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Mass on a spring non-homogeneous second order ODE

  1. Aug 2, 2013 #1
    1. The problem statement, all variables and given/known data
    A mass of 5kg stretches a spring 10cm. The mass is acted upon by an external force of 10sin(t/2) newtons and moves in a medium that imparts a viscous force of 2N when the speed of the mass is 4cm/sec. If the mass is set in motion from its equilibrium position with an initial velocity of 3 cm/sec, formulate and solve the initial value problem describing the motion of the mass.


    2. Relevant equations

    mx'' + γx' + kx = F0 cos(ω0t)

    where γx' is the dampening force, k is the spring constant, and F0 cos(ω0t) is the external force.
    3. The attempt at a solution

    I know this is just a non-homogeneous second order ODE, but I am not sure where or how to get the spring constant, k, or ω. Thanks in advance for any help.
     
  2. jcsd
  3. Aug 2, 2013 #2

    dlgoff

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    What is the equation if there were no external force applied after the 5kg mass is attached?
     
  4. Aug 2, 2013 #3
    I'm not quite sure what you are asking. Are you referring to the motion of an undamped spring with no resonance?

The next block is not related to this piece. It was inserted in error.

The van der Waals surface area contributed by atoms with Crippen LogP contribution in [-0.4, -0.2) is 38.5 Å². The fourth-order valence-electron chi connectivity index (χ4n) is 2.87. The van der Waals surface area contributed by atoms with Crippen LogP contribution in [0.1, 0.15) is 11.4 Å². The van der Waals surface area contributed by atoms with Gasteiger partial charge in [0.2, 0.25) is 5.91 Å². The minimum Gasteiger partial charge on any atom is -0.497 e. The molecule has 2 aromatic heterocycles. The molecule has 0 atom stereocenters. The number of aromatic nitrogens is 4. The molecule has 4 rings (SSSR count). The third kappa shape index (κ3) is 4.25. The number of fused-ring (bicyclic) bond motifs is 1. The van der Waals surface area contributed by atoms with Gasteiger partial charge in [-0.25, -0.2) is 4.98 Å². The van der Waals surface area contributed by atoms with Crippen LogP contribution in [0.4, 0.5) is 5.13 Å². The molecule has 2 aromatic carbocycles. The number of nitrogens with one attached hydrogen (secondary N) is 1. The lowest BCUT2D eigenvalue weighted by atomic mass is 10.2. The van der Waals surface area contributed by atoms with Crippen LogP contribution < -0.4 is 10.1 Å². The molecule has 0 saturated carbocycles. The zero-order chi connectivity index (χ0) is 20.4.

5. Aug 2, 2013 #4

    dlgoff

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    No motion, just a hanging 5kg mass.

     
  6. Aug 2, 2013 #5

    haruspex

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    Yes, it's a badly worded question. A mass does not stretch a spring, a force does. It should say "a weight of 5g N ..."
     
  7. Aug 3, 2013 #6
    The force when it's just hanging there is

    F = m * g = 5 * (9.81) = 49.05

    And if F = -kx, k should equal 490.5. Using the initial condition of γ(.04 m/s) = 2 N, γ = 50. (Where γx' is the force due to damping).

    When I plug this in and solve the DE, I get really bizarre values for the constants (A, B, C1, C2).

    Are my calculations correct?
     
  8. Aug 3, 2013 #7

    haruspex

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    What you've posted looks ok. Please post the rest of your working.
     
  9. Aug 3, 2013 #8
    My general solution is

    x(t) = c1e-5tcos(731t) + c2e-5tsin(731t) + 19/932 * cos(t/2) + 50/9599.6 * sin(t/2)

    I haven't solved for constants yet.
     
  10. Aug 4, 2013 #9

    haruspex

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    I don't understand. You previously posted that you got weird values for the constants. Now you say you have not calculated them yet?
    I'd rather you kept symbols in the equation rather than subbing in the numbers - it makes it easier to follow what you are doing. Writing x(t) = e-λt{A cos(αt) + B sin(αt)} + C cos(t/2) + D sin(t/2) I get λ = γ/m. You seem to have half that. And I get a somewhat larger value for D (haven't calculated C).
     
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